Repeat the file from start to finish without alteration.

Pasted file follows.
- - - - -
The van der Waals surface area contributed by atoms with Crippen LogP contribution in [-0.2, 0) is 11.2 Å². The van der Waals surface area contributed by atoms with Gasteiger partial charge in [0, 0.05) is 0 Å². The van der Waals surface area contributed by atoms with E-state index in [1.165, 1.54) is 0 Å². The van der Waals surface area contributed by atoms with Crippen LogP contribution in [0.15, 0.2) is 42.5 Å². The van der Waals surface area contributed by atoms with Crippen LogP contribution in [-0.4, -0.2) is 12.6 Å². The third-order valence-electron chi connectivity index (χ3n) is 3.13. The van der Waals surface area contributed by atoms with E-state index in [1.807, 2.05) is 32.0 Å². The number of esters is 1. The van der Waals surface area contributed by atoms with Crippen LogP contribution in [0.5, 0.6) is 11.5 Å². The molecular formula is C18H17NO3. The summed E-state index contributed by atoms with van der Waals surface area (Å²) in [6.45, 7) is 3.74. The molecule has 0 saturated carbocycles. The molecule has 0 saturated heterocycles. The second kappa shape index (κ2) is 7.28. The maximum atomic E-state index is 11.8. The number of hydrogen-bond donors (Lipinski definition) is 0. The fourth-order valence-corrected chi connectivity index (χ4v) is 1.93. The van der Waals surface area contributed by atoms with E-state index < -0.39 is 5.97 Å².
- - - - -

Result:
The van der Waals surface area contributed by atoms with Crippen LogP contribution in [-0.2, 0) is 11.2 Å². The van der Waals surface area contributed by atoms with Gasteiger partial charge in [0, 0.05) is 0 Å². The van der Waals surface area contributed by atoms with E-state index in [1.165, 1.54) is 0 Å². The van der Waals surface area contributed by atoms with Crippen LogP contribution in [0.15, 0.2) is 42.5 Å². The van der Waals surface area contributed by atoms with Crippen LogP contribution in [-0.4, -0.2) is 12.6 Å². The third-order valence-electron chi connectivity index (χ3n) is 3.13. The van der Waals surface area contributed by atoms with E-state index in [1.807, 2.05) is 32.0 Å². The number of esters is 1. The van der Waals surface area contributed by atoms with Crippen LogP contribution in [0.5, 0.6) is 11.5 Å². The molecular formula is C18H17NO3. The summed E-state index contributed by atoms with van der Waals surface area (Å²) in [6.45, 7) is 3.74. The molecule has 0 saturated carbocycles. The molecule has 0 saturated heterocycles. The second kappa shape index (κ2) is 7.28. The maximum atomic E-state index is 11.8. The number of hydrogen-bond donors (Lipinski definition) is 0. The fourth-order valence-corrected chi connectivity index (χ4v) is 1.93. The van der Waals surface area contributed by atoms with E-state index < -0.39 is 5.97 Å².